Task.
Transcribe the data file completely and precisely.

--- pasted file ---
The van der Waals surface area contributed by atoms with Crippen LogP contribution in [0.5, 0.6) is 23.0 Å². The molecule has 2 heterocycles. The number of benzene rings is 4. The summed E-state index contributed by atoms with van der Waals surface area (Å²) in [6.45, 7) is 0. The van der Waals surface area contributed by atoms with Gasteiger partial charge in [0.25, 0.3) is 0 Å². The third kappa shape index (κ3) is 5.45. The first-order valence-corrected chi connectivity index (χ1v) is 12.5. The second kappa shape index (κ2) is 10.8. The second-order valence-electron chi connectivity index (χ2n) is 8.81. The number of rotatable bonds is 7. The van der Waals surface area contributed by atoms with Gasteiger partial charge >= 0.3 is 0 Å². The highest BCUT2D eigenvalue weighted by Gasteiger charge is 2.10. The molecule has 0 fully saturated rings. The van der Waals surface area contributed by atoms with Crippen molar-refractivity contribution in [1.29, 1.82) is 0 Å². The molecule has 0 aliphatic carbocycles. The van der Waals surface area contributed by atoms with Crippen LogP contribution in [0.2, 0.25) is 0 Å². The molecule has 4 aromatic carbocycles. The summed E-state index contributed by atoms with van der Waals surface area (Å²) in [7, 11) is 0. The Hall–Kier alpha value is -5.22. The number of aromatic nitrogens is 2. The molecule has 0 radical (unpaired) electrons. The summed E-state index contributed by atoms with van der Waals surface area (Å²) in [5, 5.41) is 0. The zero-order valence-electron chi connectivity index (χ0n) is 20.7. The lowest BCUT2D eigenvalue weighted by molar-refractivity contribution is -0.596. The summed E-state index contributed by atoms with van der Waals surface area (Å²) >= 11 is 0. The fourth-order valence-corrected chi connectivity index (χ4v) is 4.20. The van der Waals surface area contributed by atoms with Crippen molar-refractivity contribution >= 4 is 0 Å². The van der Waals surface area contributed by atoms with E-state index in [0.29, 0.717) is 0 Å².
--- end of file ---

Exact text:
The van der Waals surface area contributed by atoms with Crippen LogP contribution in [0.5, 0.6) is 23.0 Å². The molecule has 2 heterocycles. The number of benzene rings is 4. The summed E-state index contributed by atoms with van der Waals surface area (Å²) in [6.45, 7) is 0. The van der Waals surface area contributed by atoms with Gasteiger partial charge in [0.25, 0.3) is 0 Å². The third kappa shape index (κ3) is 5.45. The first-order valence-corrected chi connectivity index (χ1v) is 12.5. The second kappa shape index (κ2) is 10.8. The second-order valence-electron chi connectivity index (χ2n) is 8.81. The number of rotatable bonds is 7. The van der Waals surface area contributed by atoms with Gasteiger partial charge >= 0.3 is 0 Å². The highest BCUT2D eigenvalue weighted by Gasteiger charge is 2.10. The molecule has 0 fully saturated rings. The van der Waals surface area contributed by atoms with Crippen molar-refractivity contribution in [1.29, 1.82) is 0 Å². The molecule has 0 aliphatic carbocycles. The van der Waals surface area contributed by atoms with Crippen LogP contribution in [0.2, 0.25) is 0 Å². The molecule has 4 aromatic carbocycles. The summed E-state index contributed by atoms with van der Waals surface area (Å²) in [7, 11) is 0. The Hall–Kier alpha value is -5.22. The number of aromatic nitrogens is 2. The molecule has 0 radical (unpaired) electrons. The summed E-state index contributed by atoms with van der Waals surface area (Å²) in [5, 5.41) is 0. The zero-order valence-electron chi connectivity index (χ0n) is 20.7. The lowest BCUT2D eigenvalue weighted by molar-refractivity contribution is -0.596. The summed E-state index contributed by atoms with van der Waals surface area (Å²) >= 11 is 0. The fourth-order valence-corrected chi connectivity index (χ4v) is 4.20. The van der Waals surface area contributed by atoms with Crippen molar-refractivity contribution >= 4 is 0 Å². The van der Waals surface area contributed by atoms with E-state index in [0.29, 0.717) is 0 Å².